I’m still banging on about the experience of working with Julia Cameron at The Hay House Writers workshop and I know she won’t mind if I share one of her ideas with you.
I’ve already written about how important daily writing is, Julia calls it writing morning pages and its imperative to get the creative juices flowing and writing uncensored, longhand for your eyes only.
But Julie dispelled another myth at the workshop and it was literally a light bulb moment for me. I am so incredibly busy and trying to do an awful lot of things, present, look after kids, run a business and fit in the odd trip to the sea to restore my sense of well-being and charge my batteries, but I often come up against a sense of frustration that I don’t have enough time to write the way I want to. I get very little uninterrupted time, I’m lucky if I can complete a paragraph and then one of the kids needs my help with the homework. My husband who is also a writer gets even more frustrated and can go for months without writing because he just can’t focus and he’s determined he must take a vacation to be able to complete his work.
I meet many clients who I encourage to blog, or write a book to promote their work, and get their message out to a wider audience and while they feel inspired the line I hear most often is…I don’t have time. Often they commit to writing their book but it’s …when the kids have gone to uni…when their current work project finishes…when they next go on a fortnights holiday…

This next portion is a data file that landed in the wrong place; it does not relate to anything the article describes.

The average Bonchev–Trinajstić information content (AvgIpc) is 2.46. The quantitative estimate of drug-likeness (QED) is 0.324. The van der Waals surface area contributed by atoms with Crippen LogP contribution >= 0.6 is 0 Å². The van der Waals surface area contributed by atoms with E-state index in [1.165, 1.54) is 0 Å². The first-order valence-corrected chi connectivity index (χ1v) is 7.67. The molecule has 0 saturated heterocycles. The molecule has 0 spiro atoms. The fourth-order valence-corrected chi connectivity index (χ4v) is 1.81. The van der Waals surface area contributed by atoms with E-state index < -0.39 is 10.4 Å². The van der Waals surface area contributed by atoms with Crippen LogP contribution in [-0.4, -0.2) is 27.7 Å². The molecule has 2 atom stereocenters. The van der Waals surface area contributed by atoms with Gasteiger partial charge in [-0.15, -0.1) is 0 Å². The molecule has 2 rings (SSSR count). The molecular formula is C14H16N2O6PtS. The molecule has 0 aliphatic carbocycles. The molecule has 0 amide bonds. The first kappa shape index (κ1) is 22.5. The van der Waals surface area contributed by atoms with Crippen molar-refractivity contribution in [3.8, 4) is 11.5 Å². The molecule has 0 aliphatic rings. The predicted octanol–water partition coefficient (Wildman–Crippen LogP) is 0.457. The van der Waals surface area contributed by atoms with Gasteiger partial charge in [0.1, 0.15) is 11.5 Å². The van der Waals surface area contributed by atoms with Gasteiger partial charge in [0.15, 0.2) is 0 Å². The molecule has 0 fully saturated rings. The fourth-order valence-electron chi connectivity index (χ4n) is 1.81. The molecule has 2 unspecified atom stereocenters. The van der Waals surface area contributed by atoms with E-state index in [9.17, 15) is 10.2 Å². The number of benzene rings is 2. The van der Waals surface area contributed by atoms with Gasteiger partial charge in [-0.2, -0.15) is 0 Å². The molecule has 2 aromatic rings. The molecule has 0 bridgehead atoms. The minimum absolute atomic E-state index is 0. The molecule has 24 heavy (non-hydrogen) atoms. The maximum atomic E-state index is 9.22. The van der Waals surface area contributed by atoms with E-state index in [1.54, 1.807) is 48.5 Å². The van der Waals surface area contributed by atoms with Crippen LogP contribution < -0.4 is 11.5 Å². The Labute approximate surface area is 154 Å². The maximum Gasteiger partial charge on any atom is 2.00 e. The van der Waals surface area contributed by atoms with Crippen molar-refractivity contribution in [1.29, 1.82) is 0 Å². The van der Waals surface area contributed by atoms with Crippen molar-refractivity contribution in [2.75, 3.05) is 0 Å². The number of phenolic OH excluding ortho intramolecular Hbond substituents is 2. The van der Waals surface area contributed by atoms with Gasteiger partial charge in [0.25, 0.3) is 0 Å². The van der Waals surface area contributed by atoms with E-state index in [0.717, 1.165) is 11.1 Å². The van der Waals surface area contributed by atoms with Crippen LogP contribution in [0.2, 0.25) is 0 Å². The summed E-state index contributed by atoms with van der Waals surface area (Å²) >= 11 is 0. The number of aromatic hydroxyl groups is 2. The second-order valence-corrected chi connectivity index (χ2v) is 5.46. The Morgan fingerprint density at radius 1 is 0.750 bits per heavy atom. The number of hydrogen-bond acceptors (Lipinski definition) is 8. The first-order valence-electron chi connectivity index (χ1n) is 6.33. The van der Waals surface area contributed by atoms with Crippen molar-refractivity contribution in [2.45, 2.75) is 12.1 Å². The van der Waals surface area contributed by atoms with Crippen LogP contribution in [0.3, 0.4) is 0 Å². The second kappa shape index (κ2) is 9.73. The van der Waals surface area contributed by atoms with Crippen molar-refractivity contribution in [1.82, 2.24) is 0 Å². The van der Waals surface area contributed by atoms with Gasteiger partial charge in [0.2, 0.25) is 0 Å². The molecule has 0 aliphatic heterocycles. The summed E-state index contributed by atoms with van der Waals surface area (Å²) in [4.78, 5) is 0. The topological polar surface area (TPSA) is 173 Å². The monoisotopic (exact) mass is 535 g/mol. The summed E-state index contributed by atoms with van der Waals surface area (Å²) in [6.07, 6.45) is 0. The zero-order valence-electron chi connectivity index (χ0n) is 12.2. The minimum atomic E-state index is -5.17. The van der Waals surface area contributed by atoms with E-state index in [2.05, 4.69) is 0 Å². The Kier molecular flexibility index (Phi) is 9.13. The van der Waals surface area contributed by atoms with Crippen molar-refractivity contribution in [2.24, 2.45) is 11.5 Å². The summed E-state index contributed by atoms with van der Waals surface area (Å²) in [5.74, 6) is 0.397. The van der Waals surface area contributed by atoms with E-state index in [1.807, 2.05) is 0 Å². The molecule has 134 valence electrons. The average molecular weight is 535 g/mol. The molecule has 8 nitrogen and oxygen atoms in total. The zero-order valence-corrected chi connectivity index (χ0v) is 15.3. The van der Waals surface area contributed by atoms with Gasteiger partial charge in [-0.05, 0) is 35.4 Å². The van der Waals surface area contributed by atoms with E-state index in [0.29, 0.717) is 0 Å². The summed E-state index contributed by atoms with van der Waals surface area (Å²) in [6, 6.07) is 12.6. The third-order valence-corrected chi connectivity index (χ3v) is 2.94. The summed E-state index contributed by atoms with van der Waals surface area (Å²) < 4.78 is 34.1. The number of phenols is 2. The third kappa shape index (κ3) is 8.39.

Of course those ‘when’ days often don’t come… even if the day comes around when the kids have left for university, it’s common to find you are still busy and the minutia of life continues just with a different rhythm. There is still not the luxury of being able to take a week, or even maybe a weekend away to focus on writing, so the project remains unfinished, or in many cases not even started.
Julia believes that we do not need much time to write, it’s a myth.
She believes we don’t even need the plan, the important thing is to just write as it occurs. Of course you allow yourself to create rough drafts – and they are just that, rough drafts, for ‘listening’ to your ideas, not for editing, but – and here’s the big light-bulb moment… she suggests we become a ‘time grabber’.
If you have fifteen minutes on the bus and you think of one sentence, write that, if you are waiting for an appointment and a paragraph comes to mind write it down.
Always keep a notebook or a device to write with and remember that ‘Time can be grabbed’
It may be that you are busy, but you can ‘grab a sentence’.
Remember several sentences = a paragraph
Several paragraphs = a chapter
Several chapters = a book
Julia created her ‘morning pages’ tool when she met a guy she wanted to help ‘unblock’ (it worked – he went on to write hugely successful screenplays and movies) and she believes its okay to ‘set the bar low’. Grab your inspiration where it occurs, and if you just don’t feel like it, remember Julia’s other writing myth – mood is a luxury – if you have something to say as a writer, its non negotiable.
I’ve got exactly ten minutes before I need to pick the kids up, I’m going to ‘grab a sentence’.